Friday, March 3, 1966

EARLY news of a coup in Ghana last week flashed up 3,400 miles round the globe and was picked up by a Radcliffe amateur radio enthusiast.

Test engineer Donald Bradshaw, of Grindsbrook Road, was having breakfast at 6.45am when a dramatic message crackled on his £230 receiver set.

The caller, who gave his name as Alex, of Accra, declared: "I have an important message. Will you see that it gets through to the proper authorities?

"The message is as follows - at 0600 hours this morning Accra Radio announced that the police and army have taken over the government."

Mr Bradshaw, aged 39, said: "I told him I would see what I could do and he signed off. At first I had the impression that he was a hoaxer but then I dialled 999 and told the police about the message."

The news was relayed to County Police Headquarters at Preston and then to the Commonwealth Relations Office in London, who had already heard of the revolt.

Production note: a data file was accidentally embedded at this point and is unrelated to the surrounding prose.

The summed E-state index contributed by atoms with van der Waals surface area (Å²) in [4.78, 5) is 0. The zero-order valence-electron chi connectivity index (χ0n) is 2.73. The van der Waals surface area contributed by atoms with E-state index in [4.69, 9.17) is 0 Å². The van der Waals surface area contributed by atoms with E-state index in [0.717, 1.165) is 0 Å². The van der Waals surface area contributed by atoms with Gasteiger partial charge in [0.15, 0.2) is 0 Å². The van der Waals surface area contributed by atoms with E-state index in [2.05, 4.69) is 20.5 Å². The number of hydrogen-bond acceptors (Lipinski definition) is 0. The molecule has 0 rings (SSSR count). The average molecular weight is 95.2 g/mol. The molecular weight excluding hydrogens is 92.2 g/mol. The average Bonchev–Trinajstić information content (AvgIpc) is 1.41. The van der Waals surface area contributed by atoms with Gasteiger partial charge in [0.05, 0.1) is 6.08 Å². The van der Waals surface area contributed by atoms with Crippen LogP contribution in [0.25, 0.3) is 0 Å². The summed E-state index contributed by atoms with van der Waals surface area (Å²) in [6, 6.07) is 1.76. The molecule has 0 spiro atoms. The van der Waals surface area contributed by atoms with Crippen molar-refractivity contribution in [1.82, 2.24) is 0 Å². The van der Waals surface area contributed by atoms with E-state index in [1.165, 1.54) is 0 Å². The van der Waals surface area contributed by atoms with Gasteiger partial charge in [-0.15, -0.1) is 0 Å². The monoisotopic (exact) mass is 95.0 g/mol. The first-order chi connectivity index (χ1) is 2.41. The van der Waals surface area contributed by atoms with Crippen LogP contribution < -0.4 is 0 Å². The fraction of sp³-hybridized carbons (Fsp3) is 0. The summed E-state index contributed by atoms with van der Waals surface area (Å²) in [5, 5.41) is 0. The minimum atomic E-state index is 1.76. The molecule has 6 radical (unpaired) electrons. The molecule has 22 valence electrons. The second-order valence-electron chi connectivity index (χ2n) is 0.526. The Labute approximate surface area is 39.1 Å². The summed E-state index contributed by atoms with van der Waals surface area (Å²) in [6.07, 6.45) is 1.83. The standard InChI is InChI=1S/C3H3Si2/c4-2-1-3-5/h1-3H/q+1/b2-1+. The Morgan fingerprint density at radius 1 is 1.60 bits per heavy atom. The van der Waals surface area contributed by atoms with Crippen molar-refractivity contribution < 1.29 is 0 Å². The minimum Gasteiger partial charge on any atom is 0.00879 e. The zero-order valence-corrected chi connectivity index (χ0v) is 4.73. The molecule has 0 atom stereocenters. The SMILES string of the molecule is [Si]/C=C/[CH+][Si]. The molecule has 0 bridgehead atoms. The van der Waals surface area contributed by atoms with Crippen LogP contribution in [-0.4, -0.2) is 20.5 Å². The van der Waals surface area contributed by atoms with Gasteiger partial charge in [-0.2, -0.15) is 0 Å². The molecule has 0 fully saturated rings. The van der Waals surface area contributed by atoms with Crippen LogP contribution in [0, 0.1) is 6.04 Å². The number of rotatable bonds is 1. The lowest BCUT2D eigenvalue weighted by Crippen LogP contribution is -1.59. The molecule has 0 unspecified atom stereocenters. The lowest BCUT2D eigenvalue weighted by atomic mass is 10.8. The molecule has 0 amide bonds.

A radio "ham" for 18 months, Mr Bradshaw is employed at Hawker Siddeley Dynamics Ltd, in Farnworth.

It was only recently that he altered his receiving radials for better reception and he said that it would be doubtful that he could have picked up the message without the alterations.

He added: "The voice came over extremely clear. The caller could speak English but I could tell that it was not his normal language."

Mr Bradshaw - whose call sign is G3TKI - said he always switches on his receiving set in the morning for "early bird" conversations with other operations.

His wife Jo, an industrial nurse, added: "I don't think that Donald was excited when he received the message, he was just anxious to get it through to the authorities."

Mr Bradshaw, a member of the Bury and Rossendale Radio Society and the Radio Society of Great Britain, has received a thank you message from the Chief Constable of Lancashire, Colonel T St Johnston, praising him for his prompt action.